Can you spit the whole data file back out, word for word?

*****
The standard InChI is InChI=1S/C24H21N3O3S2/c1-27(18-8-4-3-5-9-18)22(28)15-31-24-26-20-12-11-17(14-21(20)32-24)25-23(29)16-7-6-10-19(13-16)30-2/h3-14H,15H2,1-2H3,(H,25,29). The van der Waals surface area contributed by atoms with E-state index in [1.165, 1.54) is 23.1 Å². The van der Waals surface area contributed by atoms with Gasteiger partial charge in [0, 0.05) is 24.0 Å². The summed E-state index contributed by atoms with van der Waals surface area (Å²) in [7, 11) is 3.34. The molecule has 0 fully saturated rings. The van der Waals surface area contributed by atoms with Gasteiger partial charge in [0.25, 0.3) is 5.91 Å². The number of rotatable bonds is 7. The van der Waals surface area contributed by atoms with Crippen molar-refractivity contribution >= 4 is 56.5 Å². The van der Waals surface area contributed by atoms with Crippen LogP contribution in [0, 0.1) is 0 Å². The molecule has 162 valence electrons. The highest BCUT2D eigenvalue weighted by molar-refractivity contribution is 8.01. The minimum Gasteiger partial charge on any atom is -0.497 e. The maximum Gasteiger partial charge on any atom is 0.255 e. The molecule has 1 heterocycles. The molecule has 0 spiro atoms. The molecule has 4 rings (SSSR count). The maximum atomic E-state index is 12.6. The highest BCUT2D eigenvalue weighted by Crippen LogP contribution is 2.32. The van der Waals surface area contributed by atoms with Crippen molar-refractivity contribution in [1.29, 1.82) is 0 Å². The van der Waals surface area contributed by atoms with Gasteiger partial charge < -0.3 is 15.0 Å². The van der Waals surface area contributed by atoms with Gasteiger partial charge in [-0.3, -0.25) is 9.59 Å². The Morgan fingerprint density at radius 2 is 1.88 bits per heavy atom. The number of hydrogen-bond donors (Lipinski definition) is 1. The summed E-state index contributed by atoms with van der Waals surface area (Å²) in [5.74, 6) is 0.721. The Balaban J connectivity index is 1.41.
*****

The standard InChI is InChI=1S/C24H21N3O3S2/c1-27(18-8-4-3-5-9-18)22(28)15-31-24-26-20-12-11-17(14-21(20)32-24)25-23(29)16-7-6-10-19(13-16)30-2/h3-14H,15H2,1-2H3,(H,25,29). The van der Waals surface area contributed by atoms with E-state index in [1.165, 1.54) is 23.1 Å². The van der Waals surface area contributed by atoms with Gasteiger partial charge in [0, 0.05) is 24.0 Å². The summed E-state index contributed by atoms with van der Waals surface area (Å²) in [7, 11) is 3.34. The molecule has 0 fully saturated rings. The van der Waals surface area contributed by atoms with Gasteiger partial charge in [0.25, 0.3) is 5.91 Å². The number of rotatable bonds is 7. The van der Waals surface area contributed by atoms with Crippen molar-refractivity contribution >= 4 is 56.5 Å². The van der Waals surface area contributed by atoms with Crippen LogP contribution in [0, 0.1) is 0 Å². The molecule has 162 valence electrons. The highest BCUT2D eigenvalue weighted by molar-refractivity contribution is 8.01. The minimum Gasteiger partial charge on any atom is -0.497 e. The maximum Gasteiger partial charge on any atom is 0.255 e. The molecule has 1 heterocycles. The molecule has 0 spiro atoms. The molecule has 4 rings (SSSR count). The maximum atomic E-state index is 12.6. The highest BCUT2D eigenvalue weighted by Crippen LogP contribution is 2.32. The van der Waals surface area contributed by atoms with Crippen molar-refractivity contribution in [1.29, 1.82) is 0 Å². The van der Waals surface area contributed by atoms with Gasteiger partial charge < -0.3 is 15.0 Å². The van der Waals surface area contributed by atoms with Gasteiger partial charge in [-0.3, -0.25) is 9.59 Å². The Morgan fingerprint density at radius 2 is 1.88 bits per heavy atom. The number of hydrogen-bond donors (Lipinski definition) is 1. The summed E-state index contributed by atoms with van der Waals surface area (Å²) in [5.74, 6) is 0.721. The Balaban J connectivity index is 1.41.